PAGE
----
Hello, Nico! Can you talk a little about using CO2 in a tent, cabinet, or small grow where air/heat is also exhausted through a carbon filter? Is there a way to exhaust for heat, but still keep a good amount of CO2 in the garden? I spent the money on a nice carbon filter, a fan and a really nice CO2 setup. The area is 2 x4 x 7. Many thanks for your advice! – George T. via firstname.lastname@example.org
Greetings, George and thanks for your question.
I always like questions like this that require some thought – and which can be solved using technology! The gadgets and tech gear that are in the marketplace today for us growers constantly impress me. From the home hobbyists to larger commercial growers, there exist garden solutions for nearly every scenario one might think of.
To start, it is smart to add CO2 to smaller gardens such as a tent or closet grow because a cannabis plant’s respiration rate is temperature dependent. For every 18 degrees (F) that temperature rises, a plant’s respiration doubles. This is especially important in tight indoor grow spaces where temperatures tend to be higher due to intense lighting and limited space. Adding C02 will greatly aid the plants respiration, and thus growth rate as the two are directly correlated, in these gardens.
Further, it becomes equally important to ventilate or exhaust heat build-up in small gardens to prevent the temperature from climbing too high. Optimal garden temps range from 68 to 75 F. Once garden temperatures reach the 80’s, rates of photosynthesis begin to rapidly slow. So how does one vent out the unwanted hot air while still retaining the precious CO2 added to the garden?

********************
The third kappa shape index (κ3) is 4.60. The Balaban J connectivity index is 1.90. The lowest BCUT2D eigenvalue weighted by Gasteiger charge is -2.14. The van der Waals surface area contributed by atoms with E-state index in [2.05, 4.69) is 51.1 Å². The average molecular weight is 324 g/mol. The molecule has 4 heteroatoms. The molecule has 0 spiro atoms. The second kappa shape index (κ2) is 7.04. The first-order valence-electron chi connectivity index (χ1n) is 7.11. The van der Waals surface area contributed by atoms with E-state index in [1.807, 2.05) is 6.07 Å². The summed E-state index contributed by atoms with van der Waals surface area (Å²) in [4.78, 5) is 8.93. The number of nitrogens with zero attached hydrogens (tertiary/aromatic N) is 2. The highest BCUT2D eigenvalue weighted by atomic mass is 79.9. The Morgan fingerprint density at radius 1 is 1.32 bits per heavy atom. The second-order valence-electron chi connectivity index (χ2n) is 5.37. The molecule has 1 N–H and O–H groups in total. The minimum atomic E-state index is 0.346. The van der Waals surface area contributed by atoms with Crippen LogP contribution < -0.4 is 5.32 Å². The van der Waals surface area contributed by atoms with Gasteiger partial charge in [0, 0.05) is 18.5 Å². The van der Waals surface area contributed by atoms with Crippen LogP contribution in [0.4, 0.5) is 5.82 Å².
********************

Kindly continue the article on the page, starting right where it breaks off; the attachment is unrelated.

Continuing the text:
A larger CO2 burner with Smart Bee controllers over the garden.
Enter technology. Today, there are excellent control systems for all types of garden gear. Some controllers are all encompassing and can control lighting, ventilation, CO2, irrigation and nutrients, and HVAC systems all at once. From there, these controllers breakdown into much smaller control units from various combinations of controls to single-entity controllers. In this specific situation, we would want to utilize a specific combination CO2-exhaust fan controller.
You can find an easy-to-use CO2 controller that turns on your CO2 emitter when your garden PPM levels reach a certain point or when lights turn on (never use CO2 during the dark cycle) or when temperatures reach a certain set point. These controllers will also work in conjunction with your exhaust fans, ensuring that your ventilation system does not turn on during a CO2 infusion. Usually you can set these controllers to not exhaust garden air for a period of time after CO2 infusion. Your budget and the type of controller you purchase will determine what features are available as every controller unit varies.
A deluxe controller like this can handle several atmospheric controls.
The important aspects here to bear in mind are: Find a controller that has a light sensor so that CO2 is not emitted during the dark cycle; Make sure the CO2 sensor works by PPM (parts per million) levels; Be sure the controller has at least two plug inputs for exhaust fans – and that fans can be set to ventilate by both a set time after CO2 emission and by overall garden temperatures.
Thanks for reading everyone and remember: Grow… And help the world grow, too!
Got questions? Email ’em over to Nico at NicosNuggets@hightimes.com and be sure to put “Nico’s Nuggets” in the subject line!
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